Answers 'Blowin’ in the Wind' for English students at MRU

Peter GlennMount Royal University | Posted: October 19, 2022

Dr. Rob Boschman, PhD.

Dr. Rob Boschman, PhD, displays two Bob Dylan albums: Rough And Rowdy Ways and The Freewheelin'.

The line it is drawn
The curse it is cast
The slow one now
Will later be fast
As the present now
Will later be past
The order is rapidly fadin’
And the first one now will later be last
For the times they are a-changin’

– Bob Dylan, The Times They Are A-Changin’


Singer-songwriter, counterculture icon and political activist: Bob Dylan is a towering figure in popular culture, but perhaps not the first person who comes to mind as the subject of a university course. For the chair of Mount Royal University’s English department Dr. Rob Boschman, PhD, however, Dylan hits the right notes as a suitable subject for study.

The class, ENGL 4401-001: Topics in Themes, Forms, and Genres: The Bob Dylan Song Book: Significance and Impact in American Culture and Politics, is studying an arc of 20 Dylan albums this semester by listening to them on vinyl and delving into Dylan’s legacy in the context of American history and culture.

“When people think of Dylan they think of him as a singer and a songwriter, and of course he is that, but he’s also a Nobel Prize-winner for literature,” notes Boschman, a huge Dylan fan who is teaching the course that began with a class discussion of the last verse of the Dylan classic The Times They Are A-Changin’ (See above).

Dylan was 22, around the same age as many students taking his class, when he was one of a number of protest singers standing by Martin Luther King Jr., and sang that song and Blowin’ in the Wind prior to King’s I Have A Dream speech.

“So here’s this kid from Hibbing, Minnesota, Bobby Zimmerman, who becomes Bob Dylan and has this giant impact not just on American culture and history, but on everybody.”

The course is diving into Dylan’s memoir Chronicles, Volume One and looking at his infamous shift from acoustic folk to electric folk rock (he was roundly booed by many fans), a genre he more or less invented that influenced a generation of singers and bands to come, ranging from the Beatles, Rolling Stones and Jimi Hendrix to Joni Mitchell, Neil Young, The Eagles, Tom Petty, Tracy Chapman, REM, Ed Sheeran and many more.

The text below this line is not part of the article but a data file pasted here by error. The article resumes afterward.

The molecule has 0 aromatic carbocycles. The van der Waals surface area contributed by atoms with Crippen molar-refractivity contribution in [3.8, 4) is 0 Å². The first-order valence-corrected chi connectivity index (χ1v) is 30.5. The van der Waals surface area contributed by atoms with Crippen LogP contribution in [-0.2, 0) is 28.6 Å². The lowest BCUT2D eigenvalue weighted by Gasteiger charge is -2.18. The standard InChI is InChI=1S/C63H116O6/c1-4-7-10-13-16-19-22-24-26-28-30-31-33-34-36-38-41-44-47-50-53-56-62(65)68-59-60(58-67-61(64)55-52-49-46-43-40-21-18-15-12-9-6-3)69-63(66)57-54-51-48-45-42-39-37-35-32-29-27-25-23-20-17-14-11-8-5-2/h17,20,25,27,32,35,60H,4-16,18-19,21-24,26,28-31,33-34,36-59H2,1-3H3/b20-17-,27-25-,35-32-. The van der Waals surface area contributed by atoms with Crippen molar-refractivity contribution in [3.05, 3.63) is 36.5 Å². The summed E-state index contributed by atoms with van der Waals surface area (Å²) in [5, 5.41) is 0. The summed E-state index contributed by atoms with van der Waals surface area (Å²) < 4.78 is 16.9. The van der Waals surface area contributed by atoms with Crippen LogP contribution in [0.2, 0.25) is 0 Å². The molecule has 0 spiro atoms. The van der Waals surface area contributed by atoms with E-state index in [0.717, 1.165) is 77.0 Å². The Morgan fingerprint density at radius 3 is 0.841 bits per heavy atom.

“I’ve been teaching American poetry here since the late ‘90s, so we’re going to look at him as a poet, but because it’s Dylan, we have to listen. I don’t want students to hear these albums on the cloud. I want them to hear it the way it was released,” Boschman says.

Bob Dylan - Highway 61 album art.

Album art for Bob Dylan's  Highway 61 Revisited.

“The biggest thing they’re going to get is the experience of taking the album out, reading the back of the album sleeve and then listening to Side A. They don’t have that. So the students in the class are going to look at the recording as a physical object, one that you have to clean and drop a needle on, and comes from the interaction of the diamond needle with the acetate etchings, the grooves in the recording. And there’s this materiality. It’s a tactile experience; not a thing that you do on your phone. There’s a process in the handling of an archival document.”

During an interview in his office before the start of the fall semester, with Mr. Tambourine Man spinning on a turntable behind his desk, Boschman zeroes in on the seminal albums Bringing it all Back Home and Highway 61 Revisited.

“If you look at 1965, these two albums come out and they’re just bombshells. Then you’re looking at a creative explosion and then a chameleon-like career since then. Dylan goes through a lot of changes, reemerging from time to time (up to and including 2020’s Rough and Rowdy Ways) with a work of art that creates a cultural moment.”

Rob Boschmann discusses the release of Like a Rolling Stone in the summer of 1965.

The course is also surveying America’s folk and blues traditions, especially the living musical legacies rooted in slavery, emancipation, and reconstruction. Boschman’s students will explore literary and musical intertextuality, including Dylan’s collaborations; writing practices, controversies, and influences; the historical search for civil rights and justice in America; questions of artistic transformation, identity, appropriation, and creation; and issues concerning fame, love, religion and spirituality.

“I’ve taught Dylan in my American literature courses before and I do touch on pop culture figures in courses,” says Boschman. “But this is the first time I’ve taught a course that is explicitly, uniquely, exclusively one person.”

For English major Adelle Zielke, Boschman’s enthusiasm for the topic and his use of music and video in class brought a depth she wasn't expecting from a course focusing on an artist associated with older generations.

“It’s intense. I thought it would be more on just the poetry,” she says, “but he’s making it so interesting by tying in history and also the music.”

Read more about the Department of English, Languages and Culture at MRU.